In Septemeber 2008, I traveled 6000 miles to Haiti's Kenscoff mountains. My mission: to care for some of the orphaned and abandoned, the sick, malnourished and premature infants of this beautiful but beleagured Caribbean nation.

Sunday, 31 January 2010

Good For The Soul

The changes in the lives of those of us living in Haiti following the devastating earthquake of January the 12th, have been and remain, rapid and bewildering. In a little over a week, the staff at GLA have said goodbye to 140 children, who have been evacuated to countries of the families who have been in the process of adopting them. We feel a sense of relief; the awesome responsibility of protecting these children and providing for them is no longer ours. We rejoice, knowing that they are safe and secure in loving families. Yet there a deep sense of loss and a gaping emptiness in our lives today.

We had hoped to be able to be able to welcome newly orphaned, sick and displaced children into our orphanage in the Kenscoff mountains. Trained, loving care-givers are twiddling their thumbs. Two Haitian nurses sit with four babies between them, when they could be overseeing sick and traumatized infants. The play area on the third floor balcony lies empty. So do the school rooms. .

We are ready, willing and able to admit a hundred displaced children. However, in the last few days, UNICEF have began moving these children into tent cities. Their motivations for doing this are good. There is a very real risk that in the aftermath of this disaster, thousands of vulnerable children will be trafficked put of Haiti by criminal gangs or paedophile rings. It is crucial that urgent steps be taken to protect these children.

At GLA, the rights of Haitian children are uppermost in our minds. We believe that we served the best interests of the children in out care, by taking steps to expedite their adoptions so that they could join permanent families overseas. We do not believe that a similar plan of action would be in the best interests of those children who appear to have been newly orphaned during the earthquake. For one thing, it is possible that they have merely be separated from their parents. In time, parents or other family members may return in search of these children.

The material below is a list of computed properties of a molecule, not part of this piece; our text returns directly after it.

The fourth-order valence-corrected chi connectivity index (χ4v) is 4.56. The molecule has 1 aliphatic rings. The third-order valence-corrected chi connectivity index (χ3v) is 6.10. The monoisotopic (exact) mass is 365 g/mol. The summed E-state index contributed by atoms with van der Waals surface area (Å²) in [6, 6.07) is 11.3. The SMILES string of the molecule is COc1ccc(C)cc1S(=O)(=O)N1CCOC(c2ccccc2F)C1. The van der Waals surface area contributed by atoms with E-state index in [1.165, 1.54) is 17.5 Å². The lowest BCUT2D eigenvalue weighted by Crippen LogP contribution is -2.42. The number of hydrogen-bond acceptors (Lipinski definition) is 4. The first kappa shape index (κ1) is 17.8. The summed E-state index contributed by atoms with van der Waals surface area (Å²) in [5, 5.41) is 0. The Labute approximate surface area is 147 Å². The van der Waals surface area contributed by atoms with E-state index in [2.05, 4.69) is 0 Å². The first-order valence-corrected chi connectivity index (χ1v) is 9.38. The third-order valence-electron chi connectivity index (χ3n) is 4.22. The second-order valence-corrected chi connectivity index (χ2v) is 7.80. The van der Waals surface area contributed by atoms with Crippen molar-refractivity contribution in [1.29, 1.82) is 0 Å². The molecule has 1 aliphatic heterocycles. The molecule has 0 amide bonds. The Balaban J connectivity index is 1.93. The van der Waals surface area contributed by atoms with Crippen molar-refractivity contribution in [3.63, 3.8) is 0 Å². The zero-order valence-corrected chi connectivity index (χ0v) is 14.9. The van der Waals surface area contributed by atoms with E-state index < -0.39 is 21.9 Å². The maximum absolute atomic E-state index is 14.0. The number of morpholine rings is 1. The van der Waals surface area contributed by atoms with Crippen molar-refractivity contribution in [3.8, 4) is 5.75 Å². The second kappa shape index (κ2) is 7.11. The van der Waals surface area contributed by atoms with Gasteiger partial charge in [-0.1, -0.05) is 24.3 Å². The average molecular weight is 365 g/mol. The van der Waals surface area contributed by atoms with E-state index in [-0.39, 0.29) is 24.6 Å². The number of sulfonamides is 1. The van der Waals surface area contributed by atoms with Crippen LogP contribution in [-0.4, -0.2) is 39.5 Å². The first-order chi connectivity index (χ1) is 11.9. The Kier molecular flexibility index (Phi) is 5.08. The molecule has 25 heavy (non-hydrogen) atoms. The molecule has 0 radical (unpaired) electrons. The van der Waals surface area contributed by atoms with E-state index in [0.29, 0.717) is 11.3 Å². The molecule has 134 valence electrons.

We would like to provide temporary care for children who have been separated from their families. We have a Haitian Social Worker on staff, and we believe that he, together with UNICEF and private investigators could work to find any surviving family members who may be able and willing to care for these children.

It is incredibly discouraging to me, to have all of these resources at our finger-tips, and to be prevented from using them to benefit children who desperately need the kind of care we can provide. In what way will life in a temporary camp better serve the interests of these children than we could, in safe, secure, child-friendly facilities?

It would be all too easy to give in to despair, but there is plenty of work to be done. We have been spring cleaning and we have been organising supplies. We are a nation of broken-hearted and traumatized people. Yet if there is one thing the Haitians have taught me, it is forbearance.

Over the weekend, those of us who escorted the Canadian children out of Haiti spent our time in Miami purchasing relief supplies. We filled 33 large tubs and 10 suitcases with blankets, towels, tents, rice, oil and many other essential items. We packed them and lifted and dragged all of our cargo from the hotel to the airport, off of our flight and into a waiting vehicle. Today the work was even heavier here at the main house. I truly believe that hard work is good for the soul; as good a remedy for a broken heart as any other that is available to me at this time.

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